Last week, Orlando City signed midfielder Tony Rocha and defender Mikey Ambrose from Orlando City B to senior squad deals. In order to acquire the rights to sign these two players, the club had to make trades with two other MLS clubs. While the rules that required one of those trades makes sense, the other doesn't.
From 2011 to 2014, Tony Rocha played for the University of Tulsa, starting 73 games for the Golden Hurricane. Following his collegiate career, Rocha was drafted in the fourth round of the 2015 MLS SuperDraft with the 73rd overall pick by Sporting Kansas City.
As with many fourth-round picks, Rocha was cut before the 2015 MLS sesason, forcing him to find another place to play. The club he found was the Austin Aztex of the USL, the club he had played for in 2012 when they were still in the PDL. After just one year with the Aztex, the Texan club went on hiatus as they lacked a proper place to play. Looking for a new club to join, Rocha signed with OCB.
Shortly after his arrival, it was clear the Rocha would be a player Orlando City would look at signing to an MLS contract. He spent most of the preseason with the senior team before joining OCB for the USL season. As the year has gone on, Rocha has made appearances in friendlies and U.S. Open Cup games before finally signing an MLS contract last week.
While Rocha had never made an official appearance for SKC, and even though the club had cut him, they still owned his MLS rights, as Major League Soccer clubs draft the rights of players rather than the players themselves. This forced Orlando City to trade a fourth-round pick in the 2018 MLS SuperDraft to acquire the right to sign the midfielder.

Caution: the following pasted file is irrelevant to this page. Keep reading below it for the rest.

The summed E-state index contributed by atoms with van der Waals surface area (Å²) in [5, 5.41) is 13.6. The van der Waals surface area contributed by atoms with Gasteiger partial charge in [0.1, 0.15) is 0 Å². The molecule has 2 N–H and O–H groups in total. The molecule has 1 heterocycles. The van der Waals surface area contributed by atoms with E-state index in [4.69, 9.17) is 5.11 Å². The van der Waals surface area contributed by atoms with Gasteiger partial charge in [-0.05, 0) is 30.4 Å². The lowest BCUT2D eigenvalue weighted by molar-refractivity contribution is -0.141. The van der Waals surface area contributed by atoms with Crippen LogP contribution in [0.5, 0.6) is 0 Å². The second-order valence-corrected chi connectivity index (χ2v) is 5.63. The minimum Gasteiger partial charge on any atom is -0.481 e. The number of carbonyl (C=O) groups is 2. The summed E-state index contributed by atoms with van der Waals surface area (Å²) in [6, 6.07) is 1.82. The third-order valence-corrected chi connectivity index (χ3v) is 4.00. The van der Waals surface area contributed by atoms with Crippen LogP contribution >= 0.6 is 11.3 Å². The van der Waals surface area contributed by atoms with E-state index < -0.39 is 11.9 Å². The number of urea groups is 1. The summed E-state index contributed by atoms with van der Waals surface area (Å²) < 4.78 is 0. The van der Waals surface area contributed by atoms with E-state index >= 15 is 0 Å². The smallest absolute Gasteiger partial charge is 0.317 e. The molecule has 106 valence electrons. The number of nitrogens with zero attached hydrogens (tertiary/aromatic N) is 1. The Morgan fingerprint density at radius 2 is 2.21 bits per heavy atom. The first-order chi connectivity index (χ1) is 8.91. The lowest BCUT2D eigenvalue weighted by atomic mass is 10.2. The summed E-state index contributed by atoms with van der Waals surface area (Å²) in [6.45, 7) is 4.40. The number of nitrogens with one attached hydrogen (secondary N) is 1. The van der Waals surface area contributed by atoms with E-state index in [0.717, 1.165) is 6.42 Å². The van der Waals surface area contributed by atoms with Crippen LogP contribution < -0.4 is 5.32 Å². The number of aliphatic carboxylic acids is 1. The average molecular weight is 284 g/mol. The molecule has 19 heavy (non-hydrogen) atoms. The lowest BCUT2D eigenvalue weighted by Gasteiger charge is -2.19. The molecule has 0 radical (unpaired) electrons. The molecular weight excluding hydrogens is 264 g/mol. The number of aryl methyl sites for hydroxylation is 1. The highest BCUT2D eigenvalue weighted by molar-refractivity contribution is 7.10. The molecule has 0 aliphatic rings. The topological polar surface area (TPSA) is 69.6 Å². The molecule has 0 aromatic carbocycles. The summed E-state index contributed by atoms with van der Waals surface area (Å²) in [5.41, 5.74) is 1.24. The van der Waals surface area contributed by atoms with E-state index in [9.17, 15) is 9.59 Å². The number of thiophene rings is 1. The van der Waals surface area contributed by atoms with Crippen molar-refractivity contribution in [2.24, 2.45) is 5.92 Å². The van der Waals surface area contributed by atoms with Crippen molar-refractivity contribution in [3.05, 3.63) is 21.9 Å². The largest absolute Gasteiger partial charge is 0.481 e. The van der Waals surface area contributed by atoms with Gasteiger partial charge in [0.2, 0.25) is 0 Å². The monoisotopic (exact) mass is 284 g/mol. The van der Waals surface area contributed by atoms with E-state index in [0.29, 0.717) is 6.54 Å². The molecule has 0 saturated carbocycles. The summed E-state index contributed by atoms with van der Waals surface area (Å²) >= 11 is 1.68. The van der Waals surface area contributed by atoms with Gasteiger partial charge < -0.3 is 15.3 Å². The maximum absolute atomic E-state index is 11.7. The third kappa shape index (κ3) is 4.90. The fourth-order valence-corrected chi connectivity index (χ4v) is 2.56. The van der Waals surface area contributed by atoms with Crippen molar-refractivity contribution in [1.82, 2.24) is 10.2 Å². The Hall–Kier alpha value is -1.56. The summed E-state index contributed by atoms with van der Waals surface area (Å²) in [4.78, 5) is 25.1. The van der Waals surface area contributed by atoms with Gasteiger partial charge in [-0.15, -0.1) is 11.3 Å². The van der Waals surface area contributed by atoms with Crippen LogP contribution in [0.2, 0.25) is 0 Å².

So that begs the question, if a player is cut by a club, why do they still own his rights? The club that cut him clearly doesn't want him, nor do they see him in their future plans. The logical thing to happen would be that the club that cut him would surrender its rights to the player.
But how does that work without free agency? MLS has a USL/NASL priority ranking and discovery lists, which allow MLS clubs to select players from those leagues in a certain order. If a team is willing to use a discovery spot on a player like Rocha, why shouldn't it be allowed to?
The situation with Ambrose is much different. Mikey Ambrose came through the FC Dallas academy before attending the University of Maryland. After making the decision to leave Maryland, following an impressive junior year, FC Dallas began negotiations to sign the defender as a Homegrown Player. However, negotiations broke down and Ambrose signed with the Austin Aztex for the 2015 season.
The purpose of the Homegrown Player rule is to persuade MLS clubs to invest heavily in their academies. If a club loses the rights to a player without anything in return, despite the fact that it wanted to sign the player, the team may be much less convinced to invest in these young academy players in the future. Allowing these clubs to retain the rights should negotiations break down gives the clubs some insurance.
While Rocha and Ambrose joined Orlando City in a similar way, having played together in Austin and then joining OCB together, their situations are very different. SKC made it clear that it didn't want Rocha but still was able to obtain a draft pick, albeit a fourth-rounder, for his rights. This would have much more sense had the club wanted the player, but the fact that it didn't want Rocha makes the trade absurd.
Ambrose, on the other hand, is a much different situation. FC Dallas wanted to sign the player to a Homegrown deal but was unable to come to terms. It makes complete sense that FC Dallas would want -- and deserves -- some kind of compensation for the rights to the player.
These rules won't be a surprise to most MLS fans, as the league has a long list of rules that have no logical purpose other than to make money. While the rule that forced Orlando City to cough up a third-round pick in the 2017 MLS SuperDraft to obtain Ambrose makes complete sense, the rule that forced the Lions to trade for Rocha's rights is just another in a long line of rules that are ridiculous. Regardless, Orlando City now has the two players from its reserve team that they coveted, albeit for a price.